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Pointer to structure with array of structures RRS feed

  • Question

  •  

    Hi,

     

    I'm having issues with the following interop code:

     

    I'm wrapping the following function:

     

    typedef int     (__stdcall *GetBlah)(Blah*  blah,BlahString* symbol/*=0*/);

     

    "Blah" is defined as the same structure like in the corresponding header file

     

    [StructLayout(LayoutKind.Explicit, CharSet = CharSet.Ansi, Size = 248)]

    internal struct Blah

    {

    [FieldOffset(0)]

    internal ushort A;

    [FieldOffset(2)]

    internal byte B;

    [FieldOffset(3)]

    [MarshalAs(UnmanagedType.ByValArray, SizeConst = 12)]

    internal ManagedStructure[] Items;

    };

     

    The problem I'm having is that "GetBlah" expects a pointer to a "Blah" instance but when I try to instantiate a new "Blah" instance and create a pointer I get:

     

    "Cannot take the address of, get the size of, or declare a pointer to a managed type"

     

    So, how can I pass a pointer to that function when I'm not able to create a pointer of that structure?

     

    Thanks,

     

    Tom

     

     

    Thursday, April 10, 2008 4:17 PM

Answers

  • You'd let the P/Invoke marshaler automatically pass a pointer by declaring the function pointer like this:

        private delegate void GetBlah(ref Blah blah, string symbol);

    There is a show-stopper problem with your declaration of the Blah structure though.  The marshaler won't allow you to declare the Items array at offset 3.  You'll get a TypeLoadException as soon as you try to reference the type.  The normal offset for this member would be 4, unless you used #pragma pack(1) in the native code.

    If you can't modify the native code, you'll have to marshal the structure yourself.  Something like this:

        private delegate void GetBlah(IntPtr blah, string symbol);
    ...
          IntPtr blahPtr = Marshal.AllocHGlobal(248);
          blahImpl(blahPtr, "nobugz");
          BlahManaged myBlah = new BlahManaged();
          myBlah.A = (ushort)Marshal.ReadInt16(blahPtr, 0);
          myBlah.B = Marshal.ReadByte(blahPtr, 2);
          myBlah.Items = new ManagedStructure[12];
          for (int ix = 0; ix < 12; ++ix) {
            // As above for members of ManagedStructure.  For example:
            myBlah.Items[ix].field1 = Marshal.ReadInt32(blahPtr, 3 + ix * Marshal.SizeOf(typeof(ManagedStructure)));
          }
          Marshal.FreeHGlobal(blahPtr);

    Also check the actual size of unmanaged Blah structure.  248 can't be right if the array starts at offset 3.
    Sunday, April 13, 2008 3:06 PM
    Moderator

All replies

  • If you declare the struct in an unsafe context, you can create a pointer to it, take its address, and do all the usual pointer stuff. You can search MSDN for the C# unsafe keyword. Here's a link to a tutorial on unsafe code http://msdn2.microsoft.com/en-us/library/aa288474(VS.71).aspx.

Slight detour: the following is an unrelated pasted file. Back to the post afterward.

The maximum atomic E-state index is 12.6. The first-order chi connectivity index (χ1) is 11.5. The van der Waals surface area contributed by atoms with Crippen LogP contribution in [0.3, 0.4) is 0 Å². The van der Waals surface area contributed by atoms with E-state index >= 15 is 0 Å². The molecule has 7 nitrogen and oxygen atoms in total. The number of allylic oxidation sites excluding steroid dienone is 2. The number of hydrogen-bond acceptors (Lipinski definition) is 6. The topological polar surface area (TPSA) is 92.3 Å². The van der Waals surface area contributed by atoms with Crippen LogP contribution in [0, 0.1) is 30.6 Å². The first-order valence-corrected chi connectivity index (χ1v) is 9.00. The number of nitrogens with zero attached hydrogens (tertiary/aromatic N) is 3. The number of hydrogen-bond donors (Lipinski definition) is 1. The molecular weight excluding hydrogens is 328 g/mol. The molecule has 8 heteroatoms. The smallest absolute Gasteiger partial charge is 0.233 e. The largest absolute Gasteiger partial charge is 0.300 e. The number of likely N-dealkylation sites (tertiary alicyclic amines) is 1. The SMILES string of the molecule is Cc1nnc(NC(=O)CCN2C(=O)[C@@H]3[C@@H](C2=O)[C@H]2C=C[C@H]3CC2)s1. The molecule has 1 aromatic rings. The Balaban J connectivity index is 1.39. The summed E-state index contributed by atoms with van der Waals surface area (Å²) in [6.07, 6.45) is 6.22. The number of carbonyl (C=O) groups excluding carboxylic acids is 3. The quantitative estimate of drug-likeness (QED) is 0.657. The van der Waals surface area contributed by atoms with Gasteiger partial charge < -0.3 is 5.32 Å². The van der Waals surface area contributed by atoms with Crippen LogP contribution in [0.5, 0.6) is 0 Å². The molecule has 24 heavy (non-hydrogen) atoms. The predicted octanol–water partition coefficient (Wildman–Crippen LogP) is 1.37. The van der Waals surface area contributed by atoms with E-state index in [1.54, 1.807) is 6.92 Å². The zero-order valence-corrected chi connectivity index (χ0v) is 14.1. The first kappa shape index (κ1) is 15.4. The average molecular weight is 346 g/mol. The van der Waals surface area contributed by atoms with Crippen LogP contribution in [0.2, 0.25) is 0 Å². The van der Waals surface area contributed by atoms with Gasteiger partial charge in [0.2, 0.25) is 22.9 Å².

Hope this is helpful!

    Mark

     

    Saturday, April 12, 2008 5:19 AM
  •  

    Hi Mark,

     

    unfortunately this is not the issue here as the whole class is marked as unsafe.

    The issue is that I have an array of managed structures in the "Blah" structure. If I remove:

     

    [FieldOffset(3)]

    [MarshalAs(UnmanagedType.ByValArray, SizeConst = 12)]

    internal ManagedStructure[] Items;

     

    ... from the struct, I declare a pointer to the "Blah" struct just fine.

     

    Regards,

     

    Tom

     

    Saturday, April 12, 2008 4:14 PM
  • You'd let the P/Invoke marshaler automatically pass a pointer by declaring the function pointer like this:

        private delegate void GetBlah(ref Blah blah, string symbol);

    There is a show-stopper problem with your declaration of the Blah structure though.  The marshaler won't allow you to declare the Items array at offset 3.  You'll get a TypeLoadException as soon as you try to reference the type.  The normal offset for this member would be 4, unless you used #pragma pack(1) in the native code.

    If you can't modify the native code, you'll have to marshal the structure yourself.  Something like this:

        private delegate void GetBlah(IntPtr blah, string symbol);
    ...
          IntPtr blahPtr = Marshal.AllocHGlobal(248);
          blahImpl(blahPtr, "nobugz");
          BlahManaged myBlah = new BlahManaged();
          myBlah.A = (ushort)Marshal.ReadInt16(blahPtr, 0);
          myBlah.B = Marshal.ReadByte(blahPtr, 2);
          myBlah.Items = new ManagedStructure[12];
          for (int ix = 0; ix < 12; ++ix) {
            // As above for members of ManagedStructure.  For example:
            myBlah.Items[ix].field1 = Marshal.ReadInt32(blahPtr, 3 + ix * Marshal.SizeOf(typeof(ManagedStructure)));
          }
          Marshal.FreeHGlobal(blahPtr);

    Also check the actual size of unmanaged Blah structure.  248 can't be right if the array starts at offset 3.
    Sunday, April 13, 2008 3:06 PM
    Moderator
  • Thanks nobugz, private delegate void GetBlah(ref Blah blah, string symbol); worked perfectly.

    The offset was actually at 8, I just screwed it up in the sample I posted here.

    Sunday, April 13, 2008 11:20 PM